The type of trailer illustrated further includes a pair of fender wells or guards, designated generally by references numerals 14 and 16, which protectively shield a pair of ground-engaging wheels 18 and 20. The bed 12 of the trailer 10 is made up of suitable planking or plates secured to the upper side of a plurality of a longitudinally extending chassis beams.
In the illustrated embodiment, there are a pair of longitudinally extending chassis beams 22 disposed at opposite sides of the trailer, and a pair of internal, longitudinally extending parallel beams 24 and 26 disposed in horizontally spaced, internally located positions. The chassis beams 22, 24 and 26 are preferably I-beams which extend parallel to each other, and which have opposed, lower horizontal flanges which cooperate to form tracks. Thus, the flanges 30 and 32 of chassis I-beams 22 and 24 form a pair of opposed, horizontally-spaced tracks upon which an elongated ramp plate subassembly can be rollably mounted in a manner hereinafter described. Similarly, the flanges 32 and 34 of chassis I-beams 24 and 26 cooperate to form another pair of tracks for rollably supporting a second ramp plate. The same rollable support function is provided by the cooperation of the flanges 34 and 36, all as shown in FIG. 6 of the drawings.
In the illustrated embodiment of the present invention, the ramp assembly of the invention includes three separate parallel-extending ramp plate subassemblies, 40, 42 and 44. These ramp plate subassemblies are depicted in the drawings, and are substantially identical to each other in construction. Each ramp plate subassembly includes an elongated, generally rectangularly-shaped ramp plate 46 which is secured at its opposite side edges to a pair of opposed, parallel channel members 48. Each of the channel members 48 is of C-shaped cross-sectional configuration, and has an upper flange 60 and a lower flange 62. The lower flange 62 is cut away or relieved at several locations to facilitate the mounting on the opposed channel members 48 of a plurality of longitudinally spaced rollers 64, as shown in FIGS. 4 and 5. The rollers 64 are supported in the channel members 48 on suitable axles 66 which mount through longitudinally spaced holes formed through the web portions of each of these channel members 48.
To provide further strength in each ramp plate subassembly, each subassembly includes a plurality of transversely extending, longitudinally spaced reinforcing ribs 68 of triangular cross-section. The reinforcing ribs 68 project across the ramp plate subassembly beneath the ramp plate 46 and afford support to the ramp plate.
At one end of each of each of the ramp plate subassemblies 40, 42 and 44, the respective ramp plate 46 thereof has an oval-shaped hand hole 70. The hand hole 70 permits the respective ramp plate subassembly to be pulled out of its storage position on the lower side of the trailer beneath the bed 12 to its extended, loading position, as is illustrated in the case of the ramp plate 40 depicted in FIG. 5 and the ram plate 44 depicted in FIG. 3. Near the end of the ramp plate subassembly at which the hand hole 70 is located, a transversely extending plate 72 is secured across the subassembly between the opposed parallel channel members 48 of the subassembly. Each plate 72 functions as a plate against which a camming action functioning to lock the respective ramp plate subassembly in position is brought to bear at a time when the ramp plate subassemblies are stored beneath the trailer 10 for transport, or are extended and in use for loading the trailer. This is subsequently explained in greater detail.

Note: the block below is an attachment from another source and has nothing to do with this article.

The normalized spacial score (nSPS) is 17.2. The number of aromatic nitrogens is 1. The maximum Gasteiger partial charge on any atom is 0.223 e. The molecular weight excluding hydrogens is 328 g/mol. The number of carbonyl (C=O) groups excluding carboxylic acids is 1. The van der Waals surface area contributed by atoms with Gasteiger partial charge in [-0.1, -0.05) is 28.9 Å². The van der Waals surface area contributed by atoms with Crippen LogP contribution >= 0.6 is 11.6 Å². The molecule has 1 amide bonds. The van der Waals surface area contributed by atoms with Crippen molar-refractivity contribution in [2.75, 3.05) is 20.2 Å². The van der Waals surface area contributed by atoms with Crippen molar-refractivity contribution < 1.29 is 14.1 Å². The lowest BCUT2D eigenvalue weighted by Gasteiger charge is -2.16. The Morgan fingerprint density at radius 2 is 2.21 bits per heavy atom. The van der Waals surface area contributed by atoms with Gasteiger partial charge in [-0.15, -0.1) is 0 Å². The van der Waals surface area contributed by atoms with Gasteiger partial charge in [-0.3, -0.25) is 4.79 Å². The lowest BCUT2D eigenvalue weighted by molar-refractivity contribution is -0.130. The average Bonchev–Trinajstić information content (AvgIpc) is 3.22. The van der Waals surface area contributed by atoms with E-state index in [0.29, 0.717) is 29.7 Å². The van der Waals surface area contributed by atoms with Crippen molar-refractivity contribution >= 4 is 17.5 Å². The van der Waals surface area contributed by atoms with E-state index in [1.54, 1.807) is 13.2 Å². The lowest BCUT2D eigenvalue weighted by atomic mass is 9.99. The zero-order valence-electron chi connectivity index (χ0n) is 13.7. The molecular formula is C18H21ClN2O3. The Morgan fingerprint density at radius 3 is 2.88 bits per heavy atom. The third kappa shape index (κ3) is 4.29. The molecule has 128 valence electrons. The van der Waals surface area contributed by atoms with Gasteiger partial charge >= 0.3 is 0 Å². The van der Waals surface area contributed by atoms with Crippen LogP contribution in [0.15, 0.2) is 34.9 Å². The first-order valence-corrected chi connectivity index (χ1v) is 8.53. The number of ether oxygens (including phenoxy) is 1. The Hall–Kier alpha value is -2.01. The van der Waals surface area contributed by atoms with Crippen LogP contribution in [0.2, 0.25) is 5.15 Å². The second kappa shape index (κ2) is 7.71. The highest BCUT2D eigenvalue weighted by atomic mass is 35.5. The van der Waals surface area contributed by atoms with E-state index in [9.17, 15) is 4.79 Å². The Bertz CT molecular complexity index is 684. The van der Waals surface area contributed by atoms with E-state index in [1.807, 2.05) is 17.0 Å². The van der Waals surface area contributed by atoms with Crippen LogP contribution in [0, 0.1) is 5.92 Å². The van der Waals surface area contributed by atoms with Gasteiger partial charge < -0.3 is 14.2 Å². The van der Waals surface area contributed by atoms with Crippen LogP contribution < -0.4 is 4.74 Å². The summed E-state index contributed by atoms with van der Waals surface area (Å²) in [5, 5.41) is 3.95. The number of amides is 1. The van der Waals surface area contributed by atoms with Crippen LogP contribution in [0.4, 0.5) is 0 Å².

At the opposite or forward end of each ramp plate subassembly, the respective ramp plate 46 thereof carries a downwardly depending flange 74 which extends transversely across the subassembly at this end of the ramp plate. This flange 74 functions as a stop to limit the outward and rearward movement of the ramp plate subassembly when the flange contacts an arresting cusp carried on a cam plate as hereinafter explained, and in the manner shown in FIG. 7.
In order to control the movements and fix the positions of the ramp plate subassemblies 40, 42 and 44 as desired, the ramp assembly of the invention includes a cam subassembly 75. The cam subassembly 75 includes an elongated cam rod 76 which extends transversely across the trailer 10 near the rear end of the bed 12 thereof at the location shown in FIGS. 4-6. The cam rod 76 has one of its ends journaled in a suitable bearing sleeve 78, and passes through a second journal bearing 80 to a location where the second end of the cam rod is keyed to an elongated handle or lever arm 82. The elongated lever arm 82 is used to cause the cam rod 76 to rotate about its longitudinal axis, and to thereby cause the concurrent rotation of a plurality of cam plates 84 hereinafter described in greater detail. The lever arm 82, which is hand-actuated during the operation of the ramp assembly, is pivoted during operation of the ramp assembly from the position depicted in FIG. 2 (as the ramp plate subassemblies are stored for transport), to the position depicted in FIG. 3 after the ramp assemblies have been extended outwardly to their ground-engaging positions.
In order to lock the lever arm 82 in the position illustrated in FIG. 2, the lever arm is pivoted past a detent plate 86 which is secured to a mounting plate 88 carried on one side of the chassis beam 22, as illustrated in FIG. 2. To release and pivot the lever arm 82, the free end of the lever arm is pulled outwardly and the lever arm can then be pivoted rearwardly to clear the detent plate 86. A stop lug 91 is also provided to limit the forward pivoting movement of the lever arm 82.
Keyed to the cam rod 76 at transveresly-spaced intervals therealong are a plurality of the cam plates 84, as hereinbefore broadly described. Each cam plate 84 defines a cam lobe surface 90 and a cusp 92.
The ramp assembly provided for the trailer 10 illustrated in the drawings is of a type which includes three ramp plate subassemblies, 40, 42 and 44. Some particular usages of the principles of the invention may require only two of the ramp plate subassemblies to be employed. In general, where there is a three-wheeled or tricycle-type vehicle to be loaded on the trailer, such as some types of farm tractors which have a central forward wheel, the illustrated three ramp plate subassembly embodiment of the invention will be utilized. Where the vehicle to be loaded on the trailer has only aligned front and rear wheels occupying parallel lines on opposite sides of such vehicle, two of the ramp plate assemblies will suffice.